(Emphasis added; footnotes omitted.) See Wong Sun v. United States, 371 U.S. 471, 485, 83 S.Ct. 407, 9 L.Ed.2d 441 (1963):
The exclusionary rule has traditionally barred from trial physical, tangible materials obtained either during or as a direct result of an unlawful invasion. It follows from our holding in Silverman v. United States, 365 U.S. 505, (81 S.Ct. 679, 5 L.Ed.2d 734), that the Fourth Amendment may protect against the overhearing of verbal statements as well * * *. * * * Thus, verbal evidence which derives so immediately from an unlawful entry * * * is no less the "fruit" of official illegality than the more common tangible fruits of the unwarranted intrusion. * * *
(Footnote omitted.) This court has said: "The basic premise of the prohibition against searches * * * was the common-law right of a man to privacy in his home, a right which is one of the indispensable ultimate essentials of our concept of civilization." District of Columbia v. Little, 85 U.S.App.D.C. 242, 245-246, 178 F.2d 13, 16-17 (1949), aff'd on other grounds, 339 U.S. 1, 70 S.Ct. 468, 94 L.Ed. 599 (1950), cited approvingly in Camara v. Municipal Court, supra note 27, 387 U.S. at 530, 87 S.Ct. 1727.
By surreptitious entry we mean either entry by ruse or stratagem or covert entry
The protections of the Fourth Amendment are not limited to homes. As the Supreme Court has stated:
What a person knowingly exposes to the public, even in his own home or office, is not a subject of Fourth Amendment protection. * * * But what he seeks to preserve as private, even in an area accessible to the public, may be constitutionally protected. * * *
Katz v. United States, supra note 4, 389 U.S. at 351-352, 88 S.Ct. at 511. Moreover, in See v. City of Seattle, 387 U.S. 541, 543, 87 S.Ct. 1737, 1739, 18 L.Ed.2d 943 (1967), the Court stated:
In Go-Bart Importing Co. v. United States, 282 U.S. 344, (51 S.Ct. 153, 75 L.Ed. 374); Amos v. United States, 255 U.S. 313, (41 S.Ct. 266, 65 L.Ed. 654); and Silverthorne Lumber Co. v. United States, 251 U.S. 385, (40 S.Ct. 182, 64 L.Ed. 319), this Court refused to uphold otherwise unreasonable criminal investigative searches merely because commercial rather than residential premises were the object of the police intrusions. Likewise, we see no justification for so relaxing Fourth Amendment safeguards where the official inspection is intended to aid enforcement of laws prescribing minimum physical standards for commercial premises. As we explained in Camara, a search of private houses is presumptively unreasonable if conducted without a warrant. The businessman, like the occupant of a residence, has a constitutional right to go about his business free from unreasonable official entries upon his private commercial property. The businessman, too, has that right placed in jeopardy if the decision to enter and inspect for violation of regulatory laws can be made and enforced by the inspector in the field without official authority evidenced by a warrant.
(Emphasis added.) To the same effect is Mancusi v. DeForte, 392 U.S. 364, 367-370, 88 S.Ct. 2120, 20 L.Ed.2d 1154 (1968). See Lanza v. New York, 370 U.S. 139, 143, 82 S.Ct. 1218, 8 L.Ed.2d 384 (1962); United States v. Rosenberg, 416 F.2d 680 (7th Cir. 1969).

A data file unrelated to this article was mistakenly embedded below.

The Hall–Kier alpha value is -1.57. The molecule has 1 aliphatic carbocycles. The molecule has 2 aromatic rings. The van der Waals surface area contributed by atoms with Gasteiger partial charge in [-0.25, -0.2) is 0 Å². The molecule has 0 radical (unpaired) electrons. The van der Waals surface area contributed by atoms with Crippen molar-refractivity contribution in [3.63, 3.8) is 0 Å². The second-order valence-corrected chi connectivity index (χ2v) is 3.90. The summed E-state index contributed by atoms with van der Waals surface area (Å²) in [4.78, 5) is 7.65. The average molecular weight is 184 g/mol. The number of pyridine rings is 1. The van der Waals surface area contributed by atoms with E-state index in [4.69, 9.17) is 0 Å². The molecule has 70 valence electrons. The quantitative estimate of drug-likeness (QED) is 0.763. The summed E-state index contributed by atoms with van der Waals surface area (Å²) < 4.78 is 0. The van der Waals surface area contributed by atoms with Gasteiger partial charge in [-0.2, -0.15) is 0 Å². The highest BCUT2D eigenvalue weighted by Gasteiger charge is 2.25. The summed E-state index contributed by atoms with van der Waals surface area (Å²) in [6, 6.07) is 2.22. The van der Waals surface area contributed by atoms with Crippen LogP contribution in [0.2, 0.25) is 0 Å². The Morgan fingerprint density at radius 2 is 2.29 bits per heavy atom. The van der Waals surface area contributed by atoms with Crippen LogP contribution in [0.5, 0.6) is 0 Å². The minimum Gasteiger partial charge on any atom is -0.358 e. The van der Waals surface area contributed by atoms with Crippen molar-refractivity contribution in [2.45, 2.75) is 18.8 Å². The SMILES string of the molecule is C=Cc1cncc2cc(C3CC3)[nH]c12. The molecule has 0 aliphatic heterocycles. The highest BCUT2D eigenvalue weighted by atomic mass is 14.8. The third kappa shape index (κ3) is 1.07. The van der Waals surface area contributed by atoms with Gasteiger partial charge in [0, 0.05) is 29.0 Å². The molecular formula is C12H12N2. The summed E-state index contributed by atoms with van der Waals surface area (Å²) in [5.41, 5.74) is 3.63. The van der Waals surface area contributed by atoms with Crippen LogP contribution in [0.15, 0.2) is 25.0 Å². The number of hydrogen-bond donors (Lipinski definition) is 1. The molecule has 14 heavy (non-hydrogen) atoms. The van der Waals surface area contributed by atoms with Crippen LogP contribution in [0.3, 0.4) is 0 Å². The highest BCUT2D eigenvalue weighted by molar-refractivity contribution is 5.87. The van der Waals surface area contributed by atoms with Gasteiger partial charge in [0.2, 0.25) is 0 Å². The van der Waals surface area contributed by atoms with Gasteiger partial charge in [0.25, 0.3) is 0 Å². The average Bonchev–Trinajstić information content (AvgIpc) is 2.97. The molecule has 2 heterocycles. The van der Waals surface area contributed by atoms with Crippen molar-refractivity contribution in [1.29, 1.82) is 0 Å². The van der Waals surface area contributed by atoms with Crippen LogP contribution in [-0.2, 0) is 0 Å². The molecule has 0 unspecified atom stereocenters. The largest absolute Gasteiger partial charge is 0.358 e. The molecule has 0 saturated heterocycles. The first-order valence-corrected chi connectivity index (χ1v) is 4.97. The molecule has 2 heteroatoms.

The device was a microphone connected to police monitors by wire, not a wireless transmitter of the kind employed here; we do not believe this alters the constitutional principle at stake. The intrusions are indistinguishable
Though Wolf v. Colorado, 338 U.S. 25, 69 S.Ct. 1359, 93 L.Ed. 1782 (1949), had protected the "security of one's privacy against arbitrary intrusion by the police," Irvine v. California, supra note 20, 347 U.S. at 132-133, 74 S.Ct. at 383, it had not applied the exclusionary rule to state crimes tried in state courts. But see Mapp v. Ohio, 367 U.S. 643, 81 S.Ct. 1684, 6 L.Ed.2d 1081 (1961). Moreover, it was not clear that the Fourteenth Amendment's due process clause embodied the same standard of reasonableness as the Fourth Amendment. But see Ker v. California, 374 U.S. 23, 83 S.Ct. 1623, 10 L.Ed.2d 726 (1963). The Irvine case did not fall within the exclusionary rule of Rochin v. California, 342 U.S. 165, 72 S.Ct. 205, 96 L.Ed. 183 (1952), because there had been no coercion, violence, or brutality to the person
Dissenting in Irvine, Mr. Justice Frankfurter, the author of Wolf, wrote:
There was lacking here physical violence, even to the restricted extent employed in Rochin. We have here, however, a more powerful and offensive control over the Irvines' life than a single, limited physical trespass. Certainly the conduct of the police here went far beyond a bare search and seizure. * * * Those affirming the conviction find that this conduct, in its entirety, is "almost incredible if it were not admitted." Surely the Court does not propose to announce a new absolute, namely, that even the most reprehensible means for securing a conviction will not taint a verdict so long as the body of the accused was not touched by State officials. * * *
347 U.S. at 145-146, 74 S.Ct. at 390. While a ruse entry such as the one used in this case may not be a breaking and entering, see United States v. Phillips, 497 F.2d 1131 (9th Cir. 1974), the Fourth Amendment's protection extends equally to ruse entries. Id. Therefore, that difference is not meaningful for determining whether the entries at issue here are within the proscriptions of the Fourth Amendment. See also United States v. Ressler, 536 F.2d 208, 211-212 (7th Cir. 1976).